Recently, Ron Paul was asked on-air about his vote in November for President. He said, “I’ve not made a decision.” See this story.
Ohio Secretary of State Appeals Provisional Voting Case
On July 20, Ohio Secretary of State Jon Husted filed a notice of appeal in Northeast Ohio Coalition for the Homeless v Husted. See the previous coverage of this case here. Husted is asking the 6th circuit to rule that the state should be released from its 2006 promise to count provisional ballots that were cast in the wrong precinct, but the right building, when the error is not the voter’s fault. See this story.
Mitt Romney joined the president in putting aside politics Friday to address the Colorado movie-theater shootings, saying he was speaking not as a presidential candidate but as a father and grandfather.
After Killings at Theater, Campaigns Suspend Their Ads in Colorado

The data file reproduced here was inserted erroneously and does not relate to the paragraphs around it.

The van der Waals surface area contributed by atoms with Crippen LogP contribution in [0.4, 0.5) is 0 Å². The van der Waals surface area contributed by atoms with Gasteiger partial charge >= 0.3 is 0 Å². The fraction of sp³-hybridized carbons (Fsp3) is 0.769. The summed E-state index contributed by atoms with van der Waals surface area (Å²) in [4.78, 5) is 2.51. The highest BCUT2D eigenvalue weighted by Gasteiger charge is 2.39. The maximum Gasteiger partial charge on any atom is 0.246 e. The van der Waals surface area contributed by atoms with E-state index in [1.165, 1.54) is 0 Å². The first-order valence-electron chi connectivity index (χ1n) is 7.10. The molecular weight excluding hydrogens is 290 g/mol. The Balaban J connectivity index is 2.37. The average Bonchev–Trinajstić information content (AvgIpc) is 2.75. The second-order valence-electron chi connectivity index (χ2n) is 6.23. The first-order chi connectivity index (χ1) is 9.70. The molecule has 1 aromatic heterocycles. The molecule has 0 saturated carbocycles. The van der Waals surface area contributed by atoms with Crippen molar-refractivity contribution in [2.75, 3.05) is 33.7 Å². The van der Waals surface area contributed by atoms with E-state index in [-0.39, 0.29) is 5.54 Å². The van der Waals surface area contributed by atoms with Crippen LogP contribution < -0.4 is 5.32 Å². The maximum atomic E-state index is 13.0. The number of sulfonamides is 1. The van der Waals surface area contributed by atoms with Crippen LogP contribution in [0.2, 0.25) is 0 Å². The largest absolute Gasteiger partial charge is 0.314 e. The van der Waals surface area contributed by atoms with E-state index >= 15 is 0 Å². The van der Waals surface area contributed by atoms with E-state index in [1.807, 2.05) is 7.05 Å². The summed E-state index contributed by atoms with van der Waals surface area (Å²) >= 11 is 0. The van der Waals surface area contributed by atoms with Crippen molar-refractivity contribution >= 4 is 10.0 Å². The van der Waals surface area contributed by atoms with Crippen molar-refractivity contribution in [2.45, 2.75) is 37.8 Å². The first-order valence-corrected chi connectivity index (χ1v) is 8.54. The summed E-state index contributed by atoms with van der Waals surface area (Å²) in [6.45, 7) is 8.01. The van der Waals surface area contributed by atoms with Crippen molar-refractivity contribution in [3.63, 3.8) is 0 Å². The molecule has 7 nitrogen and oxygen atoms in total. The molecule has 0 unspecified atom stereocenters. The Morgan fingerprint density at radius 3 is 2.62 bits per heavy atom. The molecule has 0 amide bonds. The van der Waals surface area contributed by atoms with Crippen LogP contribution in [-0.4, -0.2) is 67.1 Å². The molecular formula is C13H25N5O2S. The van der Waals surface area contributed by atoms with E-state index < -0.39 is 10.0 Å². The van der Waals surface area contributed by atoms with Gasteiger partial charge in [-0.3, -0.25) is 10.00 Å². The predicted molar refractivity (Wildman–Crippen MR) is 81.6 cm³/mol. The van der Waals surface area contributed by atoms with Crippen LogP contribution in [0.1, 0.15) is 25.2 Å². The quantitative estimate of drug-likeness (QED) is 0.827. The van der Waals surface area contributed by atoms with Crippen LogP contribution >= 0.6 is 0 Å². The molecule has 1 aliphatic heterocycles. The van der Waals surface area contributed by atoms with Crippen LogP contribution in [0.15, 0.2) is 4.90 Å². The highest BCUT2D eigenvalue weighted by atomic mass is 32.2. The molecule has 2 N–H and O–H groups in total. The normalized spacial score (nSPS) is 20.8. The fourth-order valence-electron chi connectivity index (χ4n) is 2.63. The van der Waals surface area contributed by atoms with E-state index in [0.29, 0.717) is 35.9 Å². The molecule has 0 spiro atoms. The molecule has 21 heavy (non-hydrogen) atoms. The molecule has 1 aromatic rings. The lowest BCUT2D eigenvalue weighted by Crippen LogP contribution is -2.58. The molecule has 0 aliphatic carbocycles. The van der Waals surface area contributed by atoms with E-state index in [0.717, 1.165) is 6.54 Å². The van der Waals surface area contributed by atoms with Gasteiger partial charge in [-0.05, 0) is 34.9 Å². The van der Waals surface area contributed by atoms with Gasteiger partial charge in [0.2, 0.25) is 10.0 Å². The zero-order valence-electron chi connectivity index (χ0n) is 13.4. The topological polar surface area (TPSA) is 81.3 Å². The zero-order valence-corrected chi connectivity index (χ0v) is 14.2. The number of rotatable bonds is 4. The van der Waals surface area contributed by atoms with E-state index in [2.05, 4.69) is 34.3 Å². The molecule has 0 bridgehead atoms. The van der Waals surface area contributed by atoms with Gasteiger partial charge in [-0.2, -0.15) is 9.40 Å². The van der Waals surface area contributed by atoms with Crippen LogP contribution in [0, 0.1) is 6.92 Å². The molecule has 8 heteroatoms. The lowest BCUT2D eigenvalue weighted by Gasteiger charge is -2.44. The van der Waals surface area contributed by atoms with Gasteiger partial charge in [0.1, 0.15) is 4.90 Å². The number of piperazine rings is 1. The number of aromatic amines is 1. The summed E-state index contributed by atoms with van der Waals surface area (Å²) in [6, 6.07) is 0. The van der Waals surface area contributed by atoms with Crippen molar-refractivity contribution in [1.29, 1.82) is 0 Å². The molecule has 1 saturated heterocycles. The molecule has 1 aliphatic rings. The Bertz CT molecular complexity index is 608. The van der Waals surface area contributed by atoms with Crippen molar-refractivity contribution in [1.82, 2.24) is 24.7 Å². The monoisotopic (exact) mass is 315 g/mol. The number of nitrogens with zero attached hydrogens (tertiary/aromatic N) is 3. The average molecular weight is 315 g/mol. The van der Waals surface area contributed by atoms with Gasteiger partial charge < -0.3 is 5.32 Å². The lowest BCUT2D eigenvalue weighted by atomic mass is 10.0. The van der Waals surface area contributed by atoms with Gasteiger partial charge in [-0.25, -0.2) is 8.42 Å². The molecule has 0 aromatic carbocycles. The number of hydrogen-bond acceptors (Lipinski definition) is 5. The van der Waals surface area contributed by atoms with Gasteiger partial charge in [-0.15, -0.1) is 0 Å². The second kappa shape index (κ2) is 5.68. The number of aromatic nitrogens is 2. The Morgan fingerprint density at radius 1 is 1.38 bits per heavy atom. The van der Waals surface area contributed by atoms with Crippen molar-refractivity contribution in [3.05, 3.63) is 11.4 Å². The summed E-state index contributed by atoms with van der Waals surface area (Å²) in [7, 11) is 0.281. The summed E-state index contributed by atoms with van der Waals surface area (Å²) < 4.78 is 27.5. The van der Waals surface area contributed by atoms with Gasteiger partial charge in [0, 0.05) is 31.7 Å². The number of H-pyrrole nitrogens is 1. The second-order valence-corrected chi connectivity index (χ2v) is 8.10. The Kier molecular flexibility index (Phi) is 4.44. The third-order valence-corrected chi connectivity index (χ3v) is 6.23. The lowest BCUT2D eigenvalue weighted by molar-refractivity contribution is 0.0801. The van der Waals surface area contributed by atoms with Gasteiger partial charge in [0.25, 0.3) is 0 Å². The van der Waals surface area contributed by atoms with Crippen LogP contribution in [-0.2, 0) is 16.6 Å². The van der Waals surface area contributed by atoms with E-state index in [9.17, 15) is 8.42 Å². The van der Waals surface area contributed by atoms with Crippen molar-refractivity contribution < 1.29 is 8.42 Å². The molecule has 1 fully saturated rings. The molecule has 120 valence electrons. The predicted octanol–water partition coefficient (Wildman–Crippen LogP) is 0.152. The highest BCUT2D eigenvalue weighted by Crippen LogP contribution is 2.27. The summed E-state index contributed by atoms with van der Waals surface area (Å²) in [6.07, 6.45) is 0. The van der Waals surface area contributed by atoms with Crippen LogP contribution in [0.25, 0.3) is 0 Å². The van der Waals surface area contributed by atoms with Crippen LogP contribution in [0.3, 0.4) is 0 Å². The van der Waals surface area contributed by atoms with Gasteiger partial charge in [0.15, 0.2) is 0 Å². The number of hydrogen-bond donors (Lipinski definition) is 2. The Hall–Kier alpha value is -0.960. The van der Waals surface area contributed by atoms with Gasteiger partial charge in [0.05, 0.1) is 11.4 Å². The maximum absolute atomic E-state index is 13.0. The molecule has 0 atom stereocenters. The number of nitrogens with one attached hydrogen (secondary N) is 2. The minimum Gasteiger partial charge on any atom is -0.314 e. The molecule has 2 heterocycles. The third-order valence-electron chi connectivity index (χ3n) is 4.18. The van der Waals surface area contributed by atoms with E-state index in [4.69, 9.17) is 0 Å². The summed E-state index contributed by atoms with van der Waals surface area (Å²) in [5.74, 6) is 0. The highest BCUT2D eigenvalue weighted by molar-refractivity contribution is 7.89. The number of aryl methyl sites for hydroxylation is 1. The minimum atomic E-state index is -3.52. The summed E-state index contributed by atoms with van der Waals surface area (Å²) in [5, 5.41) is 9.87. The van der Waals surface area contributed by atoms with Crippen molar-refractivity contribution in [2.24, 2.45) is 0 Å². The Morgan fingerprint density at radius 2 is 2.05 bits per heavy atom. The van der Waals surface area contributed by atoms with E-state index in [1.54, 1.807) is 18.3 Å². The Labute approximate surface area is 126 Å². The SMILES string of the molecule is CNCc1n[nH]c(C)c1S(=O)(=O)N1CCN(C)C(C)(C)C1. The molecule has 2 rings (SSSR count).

President Obama and Mitt Romney both said Friday that they were suspending advertising in Colorado in the wake of a deadly shooting at a movie theater in that state.
Politics Counts: Ohio Visits, Offices Hint at Campaigns? Strategies
The 2012 edition of the presidential campaigns' attention to Ohio is particularly impressive.
As has been previously reported, in 2011 a U.S. District Court Judge put the Ohio Libertarian Party on the ballot for the 2012 election, which caused the Ohio Secretary of State to also put other minor parties on the 2012 ballot (Americans Elect, Constitution, Green, and Socialist). The Secretary of State did not appeal the 2011 decision, but the Ohio legislature intervened in the case and appealed to the 6th Circuit. The hearing for the legislature’s appeal is set for July 24 in Cincinnati.